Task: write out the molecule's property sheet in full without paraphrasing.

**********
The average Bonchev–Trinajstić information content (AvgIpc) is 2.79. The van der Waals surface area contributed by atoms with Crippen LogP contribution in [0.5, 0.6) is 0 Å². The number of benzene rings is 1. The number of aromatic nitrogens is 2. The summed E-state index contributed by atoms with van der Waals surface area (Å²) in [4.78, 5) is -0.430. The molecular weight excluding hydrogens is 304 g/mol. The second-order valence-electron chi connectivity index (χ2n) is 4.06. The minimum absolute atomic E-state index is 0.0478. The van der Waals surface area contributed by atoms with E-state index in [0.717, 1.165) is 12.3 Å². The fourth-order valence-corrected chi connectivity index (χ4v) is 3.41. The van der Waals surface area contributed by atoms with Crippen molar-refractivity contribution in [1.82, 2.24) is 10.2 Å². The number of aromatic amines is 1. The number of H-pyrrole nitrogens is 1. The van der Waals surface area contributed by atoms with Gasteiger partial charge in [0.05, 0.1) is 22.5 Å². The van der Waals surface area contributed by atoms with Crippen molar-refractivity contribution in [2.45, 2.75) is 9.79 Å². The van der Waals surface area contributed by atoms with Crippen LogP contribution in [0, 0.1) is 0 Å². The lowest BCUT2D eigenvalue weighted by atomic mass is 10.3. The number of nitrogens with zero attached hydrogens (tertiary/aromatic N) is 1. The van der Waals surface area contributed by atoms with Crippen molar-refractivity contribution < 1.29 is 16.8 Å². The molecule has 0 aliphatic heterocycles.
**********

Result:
The average Bonchev–Trinajstić information content (AvgIpc) is 2.79. The van der Waals surface area contributed by atoms with Crippen LogP contribution in [0.5, 0.6) is 0 Å². The number of benzene rings is 1. The number of aromatic nitrogens is 2. The summed E-state index contributed by atoms with van der Waals surface area (Å²) in [4.78, 5) is -0.430. The molecular weight excluding hydrogens is 304 g/mol. The second-order valence-electron chi connectivity index (χ2n) is 4.06. The minimum absolute atomic E-state index is 0.0478. The van der Waals surface area contributed by atoms with E-state index in [0.717, 1.165) is 12.3 Å². The fourth-order valence-corrected chi connectivity index (χ4v) is 3.41. The van der Waals surface area contributed by atoms with Crippen molar-refractivity contribution in [1.82, 2.24) is 10.2 Å². The number of aromatic amines is 1. The number of H-pyrrole nitrogens is 1. The van der Waals surface area contributed by atoms with Gasteiger partial charge in [0.05, 0.1) is 22.5 Å². The van der Waals surface area contributed by atoms with Crippen molar-refractivity contribution in [2.45, 2.75) is 9.79 Å². The van der Waals surface area contributed by atoms with Crippen LogP contribution in [0, 0.1) is 0 Å². The lowest BCUT2D eigenvalue weighted by atomic mass is 10.3. The number of nitrogens with zero attached hydrogens (tertiary/aromatic N) is 1. The van der Waals surface area contributed by atoms with Crippen molar-refractivity contribution < 1.29 is 16.8 Å². The molecule has 0 aliphatic heterocycles.